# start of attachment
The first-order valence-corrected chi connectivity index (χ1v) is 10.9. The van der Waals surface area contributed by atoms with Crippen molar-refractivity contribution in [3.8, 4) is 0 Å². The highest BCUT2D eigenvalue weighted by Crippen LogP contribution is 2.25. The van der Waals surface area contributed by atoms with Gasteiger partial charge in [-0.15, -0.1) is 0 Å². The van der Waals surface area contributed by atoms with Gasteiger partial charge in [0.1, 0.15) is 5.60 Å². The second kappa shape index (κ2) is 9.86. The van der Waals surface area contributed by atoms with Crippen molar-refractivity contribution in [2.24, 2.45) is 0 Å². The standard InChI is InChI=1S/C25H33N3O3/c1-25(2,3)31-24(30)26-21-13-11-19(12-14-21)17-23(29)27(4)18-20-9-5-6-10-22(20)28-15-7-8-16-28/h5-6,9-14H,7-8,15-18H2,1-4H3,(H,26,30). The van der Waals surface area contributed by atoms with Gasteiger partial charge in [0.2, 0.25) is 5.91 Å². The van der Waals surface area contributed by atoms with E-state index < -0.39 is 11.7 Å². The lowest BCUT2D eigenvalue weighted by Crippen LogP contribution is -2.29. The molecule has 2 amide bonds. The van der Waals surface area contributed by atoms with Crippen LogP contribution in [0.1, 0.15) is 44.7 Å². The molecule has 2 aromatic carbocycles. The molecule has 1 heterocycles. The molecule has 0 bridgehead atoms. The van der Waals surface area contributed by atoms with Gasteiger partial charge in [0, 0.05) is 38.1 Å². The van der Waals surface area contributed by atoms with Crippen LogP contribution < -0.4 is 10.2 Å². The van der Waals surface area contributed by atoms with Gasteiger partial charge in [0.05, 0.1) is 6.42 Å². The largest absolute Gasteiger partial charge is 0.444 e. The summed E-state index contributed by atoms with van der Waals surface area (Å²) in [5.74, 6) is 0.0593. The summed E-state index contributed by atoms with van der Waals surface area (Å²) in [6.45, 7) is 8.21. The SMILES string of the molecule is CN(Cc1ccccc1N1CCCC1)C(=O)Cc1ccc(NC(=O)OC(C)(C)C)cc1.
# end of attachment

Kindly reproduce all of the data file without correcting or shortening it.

The first-order valence-corrected chi connectivity index (χ1v) is 10.9. The van der Waals surface area contributed by atoms with Crippen molar-refractivity contribution in [3.8, 4) is 0 Å². The highest BCUT2D eigenvalue weighted by Crippen LogP contribution is 2.25. The van der Waals surface area contributed by atoms with Gasteiger partial charge in [-0.15, -0.1) is 0 Å². The van der Waals surface area contributed by atoms with Gasteiger partial charge in [0.1, 0.15) is 5.60 Å². The second kappa shape index (κ2) is 9.86. The van der Waals surface area contributed by atoms with Crippen molar-refractivity contribution in [2.24, 2.45) is 0 Å². The standard InChI is InChI=1S/C25H33N3O3/c1-25(2,3)31-24(30)26-21-13-11-19(12-14-21)17-23(29)27(4)18-20-9-5-6-10-22(20)28-15-7-8-16-28/h5-6,9-14H,7-8,15-18H2,1-4H3,(H,26,30). The van der Waals surface area contributed by atoms with Gasteiger partial charge in [0.2, 0.25) is 5.91 Å². The van der Waals surface area contributed by atoms with E-state index < -0.39 is 11.7 Å². The lowest BCUT2D eigenvalue weighted by Crippen LogP contribution is -2.29. The molecule has 2 amide bonds. The van der Waals surface area contributed by atoms with Crippen LogP contribution in [0.1, 0.15) is 44.7 Å². The molecule has 2 aromatic carbocycles. The molecule has 1 heterocycles. The molecule has 0 bridgehead atoms. The van der Waals surface area contributed by atoms with Gasteiger partial charge in [0, 0.05) is 38.1 Å². The van der Waals surface area contributed by atoms with Crippen LogP contribution < -0.4 is 10.2 Å². The van der Waals surface area contributed by atoms with Gasteiger partial charge in [0.05, 0.1) is 6.42 Å². The largest absolute Gasteiger partial charge is 0.444 e. The summed E-state index contributed by atoms with van der Waals surface area (Å²) in [5.74, 6) is 0.0593. The summed E-state index contributed by atoms with van der Waals surface area (Å²) in [6.45, 7) is 8.21. The SMILES string of the molecule is CN(Cc1ccccc1N1CCCC1)C(=O)Cc1ccc(NC(=O)OC(C)(C)C)cc1.